Of all the books I've read on the historical Jesus - reconstructing his life and times, his purpose, his message - none is even in the same category with Borg's "Jesus."  It is simply the finest resource I am aware of on understanding who Jesus was, where he came from, and what his life and message was all about.  Like all the other books on this list, once started, it is difficult to put down.  You keep wanting to come back to it to learn more.  I practically devoured this book.

Borg is a well-respected Christian scholar and theologian and, like the aforementioned Spong, writes his books for a general reading audience.  He has spent a significant amount of his scholarly career focusing on the study of the historical Jesus, so he knows the subject intimately.  In this book, he argues convincingly that Jesus was a peasant healer, prophet, and voice for social change, working against the cultural norms and powers of his day, providing a radical reinterpretation of God and the Jewish scriptures, and offering a new way of life to his followers.

If you ever wanted to know what Jesus was really like, what his life and message was really all about, without all the theological pomp and circumstance that the Church has draped over him for 2,000 years, this is a book that you simply must read.

Jesus: Uncovering the Life, Teachings, and Relevance of a Religious Revolutionary

5) 1984 by George Orwell

"1984" has always been the book I traditionally say is my favorite novel.

I first read this book in a 10th grade English class and absolutely loved it.  I then had it assigned again for a 12th grade English class, and since I had liked it so much the first time, I went ahead and re-read it.  I enjoyed it so thoroughly the second time that as soon as I had finished it, I immediately started it again and read it for a third time.  By the time I was 25 years old or so, I had read it five or six times through.  

Even after 65 years, "1984" is still disturbingly relevant, with its dystopian view of an authoritarian government ruled by the seemingly omniscient Big Brother.  Stalin's communism (which inspired the novel) may have collapsed in Europe, but the major themes explored in this novel are still playing out in the modern world with disturbing frequency.  Of note is the novel's description of "doublethink," and the Party's revision of language, which is called "Newspeak" in the novel.

Orwell describes doublethink as "holding two contradictory beliefs in one's mind simultaneously, and accepting both of them...[telling] deliberate lies while genuinely believing in them."

Orwell might as well have been talking about modern politicians, news media personalities, or fundamentalist religious figures.


6) River God by Wilbur Smith

Wilbur Smith is my favorite novelist.  Born in Zambia in southern Africa during the waning days of British imperialism there, he has been publishing grand adventure novels consistently since the mid-1960's.  Every one of his more than 30 novels is set primarily in Africa, and the time period of his novels spans from the ancient world to the modern, with most set during the 19th and 20th centuries.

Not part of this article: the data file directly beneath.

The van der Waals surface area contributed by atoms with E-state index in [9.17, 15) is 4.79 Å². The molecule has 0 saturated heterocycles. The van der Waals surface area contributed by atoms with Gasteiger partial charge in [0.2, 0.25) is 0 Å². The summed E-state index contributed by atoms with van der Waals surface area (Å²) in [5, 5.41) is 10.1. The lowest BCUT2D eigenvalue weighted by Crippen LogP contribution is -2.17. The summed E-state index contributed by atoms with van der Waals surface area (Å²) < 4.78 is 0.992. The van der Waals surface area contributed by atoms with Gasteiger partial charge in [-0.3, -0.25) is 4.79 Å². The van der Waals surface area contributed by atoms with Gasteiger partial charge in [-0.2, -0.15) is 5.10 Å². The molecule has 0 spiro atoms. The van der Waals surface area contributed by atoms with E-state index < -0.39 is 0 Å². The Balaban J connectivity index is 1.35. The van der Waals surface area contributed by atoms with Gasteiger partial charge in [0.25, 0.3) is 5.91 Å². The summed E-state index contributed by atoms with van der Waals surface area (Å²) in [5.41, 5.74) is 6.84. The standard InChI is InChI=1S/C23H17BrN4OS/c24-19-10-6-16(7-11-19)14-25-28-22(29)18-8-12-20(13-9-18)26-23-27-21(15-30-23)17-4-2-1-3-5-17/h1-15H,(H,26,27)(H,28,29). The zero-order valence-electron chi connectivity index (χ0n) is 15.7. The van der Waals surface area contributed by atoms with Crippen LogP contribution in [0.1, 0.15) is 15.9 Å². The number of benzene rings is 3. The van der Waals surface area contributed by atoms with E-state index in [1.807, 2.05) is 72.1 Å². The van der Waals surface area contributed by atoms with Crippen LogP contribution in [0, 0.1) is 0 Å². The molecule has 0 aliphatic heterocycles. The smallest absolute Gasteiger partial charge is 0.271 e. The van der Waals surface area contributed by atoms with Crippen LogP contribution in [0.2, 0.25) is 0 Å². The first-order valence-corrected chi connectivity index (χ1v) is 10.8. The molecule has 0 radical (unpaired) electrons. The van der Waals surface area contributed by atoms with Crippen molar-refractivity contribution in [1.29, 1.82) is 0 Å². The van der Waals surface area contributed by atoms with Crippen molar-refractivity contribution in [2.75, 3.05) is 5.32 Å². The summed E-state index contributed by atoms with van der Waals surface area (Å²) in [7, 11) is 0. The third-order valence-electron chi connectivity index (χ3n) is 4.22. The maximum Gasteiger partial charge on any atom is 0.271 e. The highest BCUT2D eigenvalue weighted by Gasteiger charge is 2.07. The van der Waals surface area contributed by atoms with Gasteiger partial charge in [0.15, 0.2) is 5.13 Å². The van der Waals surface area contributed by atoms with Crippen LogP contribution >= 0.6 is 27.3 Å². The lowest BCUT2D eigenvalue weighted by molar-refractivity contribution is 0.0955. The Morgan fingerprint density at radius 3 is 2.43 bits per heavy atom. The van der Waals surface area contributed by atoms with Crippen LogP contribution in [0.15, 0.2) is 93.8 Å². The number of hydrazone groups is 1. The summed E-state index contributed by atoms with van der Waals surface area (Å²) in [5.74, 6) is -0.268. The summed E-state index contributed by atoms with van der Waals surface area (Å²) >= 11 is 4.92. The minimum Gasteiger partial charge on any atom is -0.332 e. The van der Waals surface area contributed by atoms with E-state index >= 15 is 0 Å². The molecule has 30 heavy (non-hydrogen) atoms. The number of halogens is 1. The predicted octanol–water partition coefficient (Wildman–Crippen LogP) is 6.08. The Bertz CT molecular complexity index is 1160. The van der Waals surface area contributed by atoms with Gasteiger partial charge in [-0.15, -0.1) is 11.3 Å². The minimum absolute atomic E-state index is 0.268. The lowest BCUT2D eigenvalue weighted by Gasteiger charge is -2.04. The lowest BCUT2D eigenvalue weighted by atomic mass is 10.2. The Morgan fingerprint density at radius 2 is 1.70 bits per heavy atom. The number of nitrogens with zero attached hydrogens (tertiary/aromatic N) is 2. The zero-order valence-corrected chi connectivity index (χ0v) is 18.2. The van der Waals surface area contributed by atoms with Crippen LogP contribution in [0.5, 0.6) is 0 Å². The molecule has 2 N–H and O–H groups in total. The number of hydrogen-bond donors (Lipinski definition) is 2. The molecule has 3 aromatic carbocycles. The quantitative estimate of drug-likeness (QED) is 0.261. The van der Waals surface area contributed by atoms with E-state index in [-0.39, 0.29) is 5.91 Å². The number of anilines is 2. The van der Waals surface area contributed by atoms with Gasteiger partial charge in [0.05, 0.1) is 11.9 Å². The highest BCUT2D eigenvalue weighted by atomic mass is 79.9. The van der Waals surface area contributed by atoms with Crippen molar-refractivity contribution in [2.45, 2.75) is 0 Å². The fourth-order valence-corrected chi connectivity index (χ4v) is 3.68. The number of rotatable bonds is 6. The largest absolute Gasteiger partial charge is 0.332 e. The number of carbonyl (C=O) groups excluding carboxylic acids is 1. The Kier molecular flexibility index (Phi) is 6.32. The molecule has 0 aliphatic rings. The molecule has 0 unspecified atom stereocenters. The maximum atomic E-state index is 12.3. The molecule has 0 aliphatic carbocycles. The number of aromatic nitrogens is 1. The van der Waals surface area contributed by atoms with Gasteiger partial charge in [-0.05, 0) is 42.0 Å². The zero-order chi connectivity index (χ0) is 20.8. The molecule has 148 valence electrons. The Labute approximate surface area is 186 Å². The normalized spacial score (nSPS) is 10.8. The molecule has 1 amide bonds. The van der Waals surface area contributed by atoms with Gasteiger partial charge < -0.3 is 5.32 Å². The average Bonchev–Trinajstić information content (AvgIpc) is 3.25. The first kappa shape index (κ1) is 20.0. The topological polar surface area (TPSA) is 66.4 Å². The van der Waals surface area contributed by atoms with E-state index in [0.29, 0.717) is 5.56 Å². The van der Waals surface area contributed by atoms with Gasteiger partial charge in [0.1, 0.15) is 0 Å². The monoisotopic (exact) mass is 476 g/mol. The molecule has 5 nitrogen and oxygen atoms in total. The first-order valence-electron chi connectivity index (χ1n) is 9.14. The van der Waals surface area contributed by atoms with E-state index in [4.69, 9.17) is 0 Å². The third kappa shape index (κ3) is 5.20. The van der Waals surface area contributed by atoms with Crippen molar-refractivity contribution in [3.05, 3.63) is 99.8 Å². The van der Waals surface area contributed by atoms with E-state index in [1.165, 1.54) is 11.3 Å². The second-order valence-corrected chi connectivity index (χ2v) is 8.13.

"River God," published in the early 1990's, was the first book of his that I read, and it captivated me from the very first sentence: "The river lay heavily upon the desert, bright as a spill of molten metal from a furnace."

Set during the so-called "Middle Kingdom" of ancient Egyptian history (roughly 1800 B.C.E.), the novel is a sweeping saga of adventure and romance, narrated in the first person by the slave and eunuch Taita, whose master is Lostris, daughter of the powerful Egyptian king.  Smith's strength is the richness of his prose, his vivid descriptions, and his ability to draw his reader into the world of his characters.

If you like historical fiction, and especially if you are fascinated, as I am, by all things ancient Egypt, this is a novel you absolutely, positively, must read.  Its sequels - "Warlock," "The Quest," and "The Seventh Scroll" - are fantastic too.

River God: A Novel of Ancient Egypt

7) Misquoting Jesus by Bart D. Ehrman

It's a simple fact: every Christian should read this book.

Bart Ehrman is a UNC religion professor and a major voice in the world of modern New Testament scholarship.  A widely-published and highly-decorated scholar who writes books for both academic as well as general reading audiences, he has published more than twenty books and routinely appears on television.

I don't like the title of this book because it is intentionally sensational and also misleading: very little of the book has to do with the actual words of Jesus.  (If I recall correctly, Ehrman even notes in the book that the title was not his own, but was chosen by his publisher.)